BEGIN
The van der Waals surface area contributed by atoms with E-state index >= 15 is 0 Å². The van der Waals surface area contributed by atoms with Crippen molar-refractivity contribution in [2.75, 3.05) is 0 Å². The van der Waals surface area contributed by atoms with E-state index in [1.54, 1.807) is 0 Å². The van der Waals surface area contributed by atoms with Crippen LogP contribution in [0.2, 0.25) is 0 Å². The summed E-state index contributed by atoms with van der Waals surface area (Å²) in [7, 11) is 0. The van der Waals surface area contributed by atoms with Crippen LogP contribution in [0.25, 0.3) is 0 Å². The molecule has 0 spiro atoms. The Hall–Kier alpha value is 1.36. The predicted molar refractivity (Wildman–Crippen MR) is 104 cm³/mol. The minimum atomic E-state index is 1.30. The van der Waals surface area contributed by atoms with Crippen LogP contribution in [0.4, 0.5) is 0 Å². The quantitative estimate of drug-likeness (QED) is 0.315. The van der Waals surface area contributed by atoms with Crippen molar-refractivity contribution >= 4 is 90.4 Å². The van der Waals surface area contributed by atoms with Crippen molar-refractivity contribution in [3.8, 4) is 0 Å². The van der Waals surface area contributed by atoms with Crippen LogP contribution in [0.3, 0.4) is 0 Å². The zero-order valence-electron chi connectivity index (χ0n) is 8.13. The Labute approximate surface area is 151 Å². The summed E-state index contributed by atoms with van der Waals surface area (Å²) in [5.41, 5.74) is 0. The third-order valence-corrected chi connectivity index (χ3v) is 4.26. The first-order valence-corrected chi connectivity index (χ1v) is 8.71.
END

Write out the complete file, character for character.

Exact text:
The van der Waals surface area contributed by atoms with E-state index >= 15 is 0 Å². The van der Waals surface area contributed by atoms with Crippen molar-refractivity contribution in [2.75, 3.05) is 0 Å². The van der Waals surface area contributed by atoms with E-state index in [1.54, 1.807) is 0 Å². The van der Waals surface area contributed by atoms with Crippen LogP contribution in [0.2, 0.25) is 0 Å². The summed E-state index contributed by atoms with van der Waals surface area (Å²) in [7, 11) is 0. The van der Waals surface area contributed by atoms with Crippen LogP contribution in [0.25, 0.3) is 0 Å². The molecule has 0 spiro atoms. The Hall–Kier alpha value is 1.36. The predicted molar refractivity (Wildman–Crippen MR) is 104 cm³/mol. The minimum atomic E-state index is 1.30. The van der Waals surface area contributed by atoms with Crippen LogP contribution in [0.4, 0.5) is 0 Å². The quantitative estimate of drug-likeness (QED) is 0.315. The van der Waals surface area contributed by atoms with Crippen molar-refractivity contribution >= 4 is 90.4 Å². The van der Waals surface area contributed by atoms with Crippen molar-refractivity contribution in [3.8, 4) is 0 Å². The van der Waals surface area contributed by atoms with Crippen LogP contribution in [0.3, 0.4) is 0 Å². The zero-order valence-electron chi connectivity index (χ0n) is 8.13. The Labute approximate surface area is 151 Å². The summed E-state index contributed by atoms with van der Waals surface area (Å²) in [5.41, 5.74) is 0. The third-order valence-corrected chi connectivity index (χ3v) is 4.26. The first-order valence-corrected chi connectivity index (χ1v) is 8.71.